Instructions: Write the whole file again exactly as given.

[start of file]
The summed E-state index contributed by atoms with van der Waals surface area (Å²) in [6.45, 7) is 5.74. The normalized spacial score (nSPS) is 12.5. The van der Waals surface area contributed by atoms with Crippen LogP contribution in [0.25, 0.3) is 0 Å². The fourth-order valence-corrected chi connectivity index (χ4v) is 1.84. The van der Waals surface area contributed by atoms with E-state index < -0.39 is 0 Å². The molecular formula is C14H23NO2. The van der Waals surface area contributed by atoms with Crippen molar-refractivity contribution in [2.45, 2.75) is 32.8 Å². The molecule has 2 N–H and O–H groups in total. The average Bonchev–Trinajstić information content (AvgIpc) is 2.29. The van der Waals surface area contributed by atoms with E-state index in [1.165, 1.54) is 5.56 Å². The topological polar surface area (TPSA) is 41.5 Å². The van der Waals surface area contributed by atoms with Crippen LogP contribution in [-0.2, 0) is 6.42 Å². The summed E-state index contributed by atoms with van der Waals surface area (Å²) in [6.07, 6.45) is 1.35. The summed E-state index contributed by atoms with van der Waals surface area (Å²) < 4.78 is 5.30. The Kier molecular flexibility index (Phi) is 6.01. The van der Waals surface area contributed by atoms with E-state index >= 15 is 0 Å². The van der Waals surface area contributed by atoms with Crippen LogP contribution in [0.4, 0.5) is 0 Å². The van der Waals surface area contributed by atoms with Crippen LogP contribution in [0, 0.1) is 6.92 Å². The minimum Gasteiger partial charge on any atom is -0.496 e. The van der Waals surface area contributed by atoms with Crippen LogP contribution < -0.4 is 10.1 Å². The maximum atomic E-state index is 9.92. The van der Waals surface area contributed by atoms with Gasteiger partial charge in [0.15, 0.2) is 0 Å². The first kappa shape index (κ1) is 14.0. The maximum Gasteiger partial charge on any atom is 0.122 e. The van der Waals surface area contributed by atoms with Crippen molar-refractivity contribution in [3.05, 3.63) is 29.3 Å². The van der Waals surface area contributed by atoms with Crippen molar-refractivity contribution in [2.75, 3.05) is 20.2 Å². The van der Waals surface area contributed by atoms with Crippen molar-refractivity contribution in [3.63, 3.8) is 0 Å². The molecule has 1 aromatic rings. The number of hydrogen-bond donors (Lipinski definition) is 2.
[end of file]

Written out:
The summed E-state index contributed by atoms with van der Waals surface area (Å²) in [6.45, 7) is 5.74. The normalized spacial score (nSPS) is 12.5. The van der Waals surface area contributed by atoms with Crippen LogP contribution in [0.25, 0.3) is 0 Å². The fourth-order valence-corrected chi connectivity index (χ4v) is 1.84. The van der Waals surface area contributed by atoms with E-state index < -0.39 is 0 Å². The molecular formula is C14H23NO2. The van der Waals surface area contributed by atoms with Crippen molar-refractivity contribution in [2.45, 2.75) is 32.8 Å². The molecule has 2 N–H and O–H groups in total. The average Bonchev–Trinajstić information content (AvgIpc) is 2.29. The van der Waals surface area contributed by atoms with E-state index in [1.165, 1.54) is 5.56 Å². The topological polar surface area (TPSA) is 41.5 Å². The van der Waals surface area contributed by atoms with Crippen LogP contribution in [-0.2, 0) is 6.42 Å². The summed E-state index contributed by atoms with van der Waals surface area (Å²) in [6.07, 6.45) is 1.35. The summed E-state index contributed by atoms with van der Waals surface area (Å²) < 4.78 is 5.30. The Kier molecular flexibility index (Phi) is 6.01. The van der Waals surface area contributed by atoms with E-state index >= 15 is 0 Å². The van der Waals surface area contributed by atoms with Crippen LogP contribution in [0.4, 0.5) is 0 Å². The van der Waals surface area contributed by atoms with Crippen LogP contribution in [0, 0.1) is 6.92 Å². The minimum Gasteiger partial charge on any atom is -0.496 e. The van der Waals surface area contributed by atoms with Crippen LogP contribution < -0.4 is 10.1 Å². The maximum atomic E-state index is 9.92. The van der Waals surface area contributed by atoms with Gasteiger partial charge in [0.15, 0.2) is 0 Å². The first kappa shape index (κ1) is 14.0. The maximum Gasteiger partial charge on any atom is 0.122 e. The van der Waals surface area contributed by atoms with Crippen molar-refractivity contribution in [3.05, 3.63) is 29.3 Å². The van der Waals surface area contributed by atoms with Crippen molar-refractivity contribution in [2.75, 3.05) is 20.2 Å². The van der Waals surface area contributed by atoms with Crippen molar-refractivity contribution in [3.63, 3.8) is 0 Å². The molecule has 1 aromatic rings. The number of hydrogen-bond donors (Lipinski definition) is 2.